It’s almost funny if you think about it.

I’m sure someday I’ll think it’s funny.

Yeah.

Probably.

And now we move on.

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11 thoughts on “Epilogue.”

  1. I am amazed at the similar experiences we seem to have. Thank you for voicing what i could only put in my journal. A definite learning for me. Thank you for sharing your story.

  2. I love this post. It is by far one of my favorites.

    I connect with it because of the Trainer. I love him. He is bad for me, but I choose to love him and I continue to because of what loving him has taught me.

    Why do we have to “move on” always??? I don’t want to move on because I’d forget what I’ve learned. What we have learned – lessons that
    should be carried with us from one relationship to the next. You’ll grow from this. I will grow from reading the blog 😘 and therefore others will too.

    Somewhere imbedded in his behavior, the lying knowing it’s implications, is a lesson and a message. We, as women and not just you as the person involved, need to head it so that the next man can reap the benefits.

    All of these men, the loves lost, the assholes, the cowards… They’re perfecting us for Him. The more practice we have with these assholes, the better off we will be when the right guy comes along. You’ve got this T. I have every confidence.

    1. Thank you so much Kait. This is a great note and so true. When I look back at the progression of guys over the past few years: The Wordsmith to The Pilot to My Ex to The Texan, I see that each person gets one step closer to the kind of person I am a good match for. And the relationship gets one step closer to what I want. It’s really interesting. Thank you for the thoughtful comment.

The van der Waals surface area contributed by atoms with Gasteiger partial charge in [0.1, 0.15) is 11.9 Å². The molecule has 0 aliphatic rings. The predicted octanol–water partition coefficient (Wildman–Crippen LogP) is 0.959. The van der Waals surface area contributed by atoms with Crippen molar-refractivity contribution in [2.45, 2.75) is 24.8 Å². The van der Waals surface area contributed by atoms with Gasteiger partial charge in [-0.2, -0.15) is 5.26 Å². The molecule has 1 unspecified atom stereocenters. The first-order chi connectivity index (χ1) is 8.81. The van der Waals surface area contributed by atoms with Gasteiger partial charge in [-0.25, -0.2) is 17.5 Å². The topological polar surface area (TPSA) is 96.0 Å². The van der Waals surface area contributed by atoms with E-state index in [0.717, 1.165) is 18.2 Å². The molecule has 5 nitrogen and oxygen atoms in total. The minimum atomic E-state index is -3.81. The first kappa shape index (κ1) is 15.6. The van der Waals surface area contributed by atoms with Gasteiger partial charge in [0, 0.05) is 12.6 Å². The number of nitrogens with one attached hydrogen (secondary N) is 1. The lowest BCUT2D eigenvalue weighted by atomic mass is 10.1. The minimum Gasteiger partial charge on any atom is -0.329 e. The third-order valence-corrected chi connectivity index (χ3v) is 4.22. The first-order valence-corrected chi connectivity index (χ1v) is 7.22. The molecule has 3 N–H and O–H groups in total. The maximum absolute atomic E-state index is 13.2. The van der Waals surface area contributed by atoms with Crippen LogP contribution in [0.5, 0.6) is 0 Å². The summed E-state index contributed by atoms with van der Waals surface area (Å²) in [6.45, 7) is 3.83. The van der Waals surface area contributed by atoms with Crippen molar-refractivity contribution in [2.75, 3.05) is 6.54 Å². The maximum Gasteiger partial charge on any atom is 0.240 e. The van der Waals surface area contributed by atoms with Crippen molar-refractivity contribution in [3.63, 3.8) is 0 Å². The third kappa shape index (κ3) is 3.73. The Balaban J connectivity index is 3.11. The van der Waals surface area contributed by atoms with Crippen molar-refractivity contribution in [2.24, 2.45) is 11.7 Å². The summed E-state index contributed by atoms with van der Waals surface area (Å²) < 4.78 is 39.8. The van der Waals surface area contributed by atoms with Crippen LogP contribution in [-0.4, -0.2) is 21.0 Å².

3. As Spock would say, “fascinating.” In more cynical moments, my theory is that people are dishonest in this way less out of a desire to protect the other person than to preserve their own self-image—as in, if someone were to just come out and say (cliché alert) “Yeah, I’m just not that into you,” they somehow might feel worse about themselves because they know the other person will be more deeply wounded, and they don’t want to pay the freight for that. But like I say, that’s a very ungenerous belief, so I try to keep those thoughts to a minimum.
    I have something vaguely similar to this going on right now—a situation where it seems to me someone I would like to be closer to might be behaving in an evasive or (at times) dishonest way because maybe hey, they’re just not that into me—and this isn’t even as “serious” a situation as yours, so you’d think this sort of game-playing would be completely unnecessary.

    I was very, very briefly on the cusp of being on the “Jonathan” side of this issue also a little while ago, when it was obvious someone was pretty “into” me and it also got very clear to me that, for reasons both superficial and substantial, I couldn’t return the interest. But that person bolted from my orbit before I had to make that choice – maybe somehow I sent out the signal without really knowing it.

    But oh, sweet Christmas, when you’re on the receiving end of this, how it does hurt hurt hurt. And the kicker with this stuff sometimes is that the lonelier one feels, the worse behavior from others one is often prepared to indulge simply because you think this is all you’re gonna get, or deserve, ever again. As you say though, turning it around to decide that what you’re really in control of is how you choose to react to everything is the real key.

  4. Thank you Nick. These are great thoughts. I definitely think that when you get through situations like this that all you really can do is just try to learn from it so you’ll be better prepared for the next time around.

  5. And now you use this experience and apply it to the next. That’s how it works :). Don’t change too much though. The right one will love your quirkiness. Xoxox